Caring for Children with Special Needs

Do you need the skills to care for a child with special needs? Even the most experienced nannies may feel inadequate caring for a child with special needs. This view and attitude is in most cases driven by lack of sufficient understanding on the conditions affecting these children. Knowing what to expect can provides care givers with the confidence to succeed.
The following is a brief summary about three of the most common conditions.

Autism
As a child minder, the most important thing you need to know about children with autism is that they may have trouble understanding indirect/understated instructions, instructions and requests. Remember, autism is a developmental disorder that affects communication and social skills; some cases are mild while others are severe. Some children may become overcome by noisy environments and other may hate being touched. Find out as much as you can from the parent because each autistic child is unique. Here are some great pointers:
• Follow the kid’s routine, more so at bedtime and during meals
• Enquire about the kid’s favorite toys.
• Special toys can go a long way in helping cooperation
• Don’t be discouraged if the kid doesn’t want to play with you or wants to play alone.
• Ensure a calm environment.
• Be careful with physical contact
• Learn from parents and prior caregivers on how to deal with challenging behavior
Some autistic children are calmed by stuffed animals while others may like to rock in a chair or swing set.

Down Syndrome
This is another developmental condition seen with special kids. Children with this condition often seem younger than they really are because their behavior corresponds with that of younger children. A caregiver needs to adapt to their level of their understanding.
Here are a few pointers:
• Find something the kid loves doing.
• Take note that kids with Down syndrome may suffer from lower muscle tone and babies in particular tend to have weak neck muscles.
• Kids with this condition may have difficulty picking up small objects.
• Teach the child how to do new things.
• Avoid complicated rules, keep it simple.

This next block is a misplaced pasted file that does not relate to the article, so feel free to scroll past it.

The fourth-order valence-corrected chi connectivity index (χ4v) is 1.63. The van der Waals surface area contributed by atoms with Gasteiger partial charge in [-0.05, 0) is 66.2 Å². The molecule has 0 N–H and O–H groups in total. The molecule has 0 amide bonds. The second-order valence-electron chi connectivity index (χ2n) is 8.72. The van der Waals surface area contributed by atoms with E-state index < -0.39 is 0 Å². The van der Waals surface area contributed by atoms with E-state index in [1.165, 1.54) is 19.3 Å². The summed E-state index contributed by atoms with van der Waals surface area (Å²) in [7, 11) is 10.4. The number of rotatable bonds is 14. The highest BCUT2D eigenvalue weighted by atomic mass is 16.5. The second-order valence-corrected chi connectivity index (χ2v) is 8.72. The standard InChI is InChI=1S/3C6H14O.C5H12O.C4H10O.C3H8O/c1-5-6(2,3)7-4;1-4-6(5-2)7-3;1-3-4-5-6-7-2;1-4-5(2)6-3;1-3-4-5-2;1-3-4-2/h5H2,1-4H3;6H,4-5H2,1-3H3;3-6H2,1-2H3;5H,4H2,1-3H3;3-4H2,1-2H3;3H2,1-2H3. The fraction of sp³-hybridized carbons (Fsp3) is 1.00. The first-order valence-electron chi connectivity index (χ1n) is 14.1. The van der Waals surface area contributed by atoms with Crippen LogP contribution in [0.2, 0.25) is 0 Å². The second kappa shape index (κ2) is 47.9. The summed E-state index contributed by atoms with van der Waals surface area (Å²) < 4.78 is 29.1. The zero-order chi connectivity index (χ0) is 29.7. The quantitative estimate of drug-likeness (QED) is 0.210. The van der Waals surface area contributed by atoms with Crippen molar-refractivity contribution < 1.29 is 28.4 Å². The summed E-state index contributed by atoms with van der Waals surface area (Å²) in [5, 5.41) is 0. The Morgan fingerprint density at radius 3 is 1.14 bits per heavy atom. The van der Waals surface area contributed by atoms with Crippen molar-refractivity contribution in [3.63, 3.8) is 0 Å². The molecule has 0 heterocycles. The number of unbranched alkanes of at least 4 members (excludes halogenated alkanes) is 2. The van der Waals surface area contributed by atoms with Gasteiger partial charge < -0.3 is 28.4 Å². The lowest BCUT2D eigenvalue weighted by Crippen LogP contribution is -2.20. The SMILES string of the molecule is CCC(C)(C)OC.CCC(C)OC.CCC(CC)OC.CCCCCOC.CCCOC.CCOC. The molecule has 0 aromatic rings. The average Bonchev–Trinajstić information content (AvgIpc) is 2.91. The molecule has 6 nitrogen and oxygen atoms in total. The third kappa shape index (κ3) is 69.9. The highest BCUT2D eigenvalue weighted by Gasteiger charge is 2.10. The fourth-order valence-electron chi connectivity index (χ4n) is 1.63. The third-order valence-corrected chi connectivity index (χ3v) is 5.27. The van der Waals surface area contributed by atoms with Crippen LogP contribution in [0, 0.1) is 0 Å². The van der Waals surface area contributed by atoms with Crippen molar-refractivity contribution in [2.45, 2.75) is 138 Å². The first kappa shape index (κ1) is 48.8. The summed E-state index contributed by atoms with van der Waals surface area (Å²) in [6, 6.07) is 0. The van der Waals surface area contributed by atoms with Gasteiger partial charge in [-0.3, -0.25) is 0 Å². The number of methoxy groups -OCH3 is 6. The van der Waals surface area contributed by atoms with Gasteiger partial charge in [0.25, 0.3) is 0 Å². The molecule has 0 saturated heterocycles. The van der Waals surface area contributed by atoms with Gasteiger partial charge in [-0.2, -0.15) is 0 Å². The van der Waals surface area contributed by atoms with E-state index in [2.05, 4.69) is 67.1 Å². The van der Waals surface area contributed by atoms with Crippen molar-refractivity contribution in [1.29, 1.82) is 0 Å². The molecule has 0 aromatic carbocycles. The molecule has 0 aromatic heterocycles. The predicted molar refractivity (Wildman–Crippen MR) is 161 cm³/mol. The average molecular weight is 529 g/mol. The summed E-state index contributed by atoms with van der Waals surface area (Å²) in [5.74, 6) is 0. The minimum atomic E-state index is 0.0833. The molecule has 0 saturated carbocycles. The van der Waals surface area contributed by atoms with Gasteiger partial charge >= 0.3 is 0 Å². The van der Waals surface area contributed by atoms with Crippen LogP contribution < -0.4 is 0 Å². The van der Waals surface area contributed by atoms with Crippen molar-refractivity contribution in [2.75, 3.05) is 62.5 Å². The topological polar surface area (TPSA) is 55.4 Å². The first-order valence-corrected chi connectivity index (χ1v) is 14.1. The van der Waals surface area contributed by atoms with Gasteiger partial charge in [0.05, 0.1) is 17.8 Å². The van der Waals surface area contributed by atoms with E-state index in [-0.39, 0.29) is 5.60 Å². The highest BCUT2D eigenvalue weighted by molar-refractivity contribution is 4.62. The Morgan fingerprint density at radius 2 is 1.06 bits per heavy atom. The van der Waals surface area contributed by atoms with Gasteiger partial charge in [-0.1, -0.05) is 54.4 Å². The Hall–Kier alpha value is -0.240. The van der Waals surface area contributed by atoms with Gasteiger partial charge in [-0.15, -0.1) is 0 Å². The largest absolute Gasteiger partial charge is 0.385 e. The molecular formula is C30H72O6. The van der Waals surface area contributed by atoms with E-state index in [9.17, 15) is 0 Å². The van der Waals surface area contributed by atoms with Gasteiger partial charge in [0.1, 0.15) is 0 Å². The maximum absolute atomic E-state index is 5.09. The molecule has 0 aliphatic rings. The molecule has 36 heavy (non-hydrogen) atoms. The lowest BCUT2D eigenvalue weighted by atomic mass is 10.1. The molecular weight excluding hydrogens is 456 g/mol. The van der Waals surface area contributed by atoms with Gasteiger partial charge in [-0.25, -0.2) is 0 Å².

• Kids with Down syndrome might have speech problems.
• Know how to deal with challenging behavior from parents and past caregivers

Attention Deficit Hyperactivity Disorder (ADHD)
Kids with this condition tend to be hyper active. They can have high energy levels for brief periods of time and then lose interest completely. Their attention spans are very short thus learning activity has to be optimized to occur when they are in an active state.
Here are some pointers on caring for such children.
• Kids with ADHD are often very creative. Many enjoy drawing or playing with building blocks.
• Kids with ADHD love active outdoor games like jumping rope or hopscotch.
• Find some low key activities to help them wind down and sleep at night.
• Find out the dosage for any medication the child may be taking
• Your instructions have to be very clear and specific
• Find out from the parents how to deal with difficult situations
As you can see from the foregoing, it’s really just a matter of doing some due diligence. Kids with special needs are like all other kids, sweet and loving. Try and look at the world from the special kid’s perspective and it will change your entire outlook.

by CareForAll

3 Comments

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  2. Comment by Carolliny:

    Living in the Raleigh, North Carolina, I am so thankful for the local TEACCH wookhsrps that I have attended a few years ago. One of the best strategies that I learned is utilizing Calming cards to help redirect autistic children when they are on the verge of having a meltdown. Basically, I make 3 calming cards for each student (usually it’s decorated with that student’s favorite character/colors), and when the student feels overwhelmed, and is becoming stressed about performing a task, the child puts out a calming card, walk over to a designated area, and take a calming break for 1 minute. I use an hourglass timer. Once time runs out, the student comes back to his/her desk to perform their activity. Just to clarify, this is not a time-out as a punishment, This is a technique used to redirect the student. Another technique that I learned through TEACCH is a First Then chart. I choose 3 icons. One is for work, and the other two icons depict the student’s favorite activities i.e., reading, drawing, etc. I laminate a notecard, add Velcro, and place it on the student’s desk. I also laminate and add Velcro to the activity cards. I explain to my student, First work, then _____. The student places his/her activity cards on the notecard, and is a simple reminder of what is expected. It is amazing how effective First Then statements are with children with disabilities. Both the calming cards and the First Then..cards were extremely effective with a student who had Down Syndrome.

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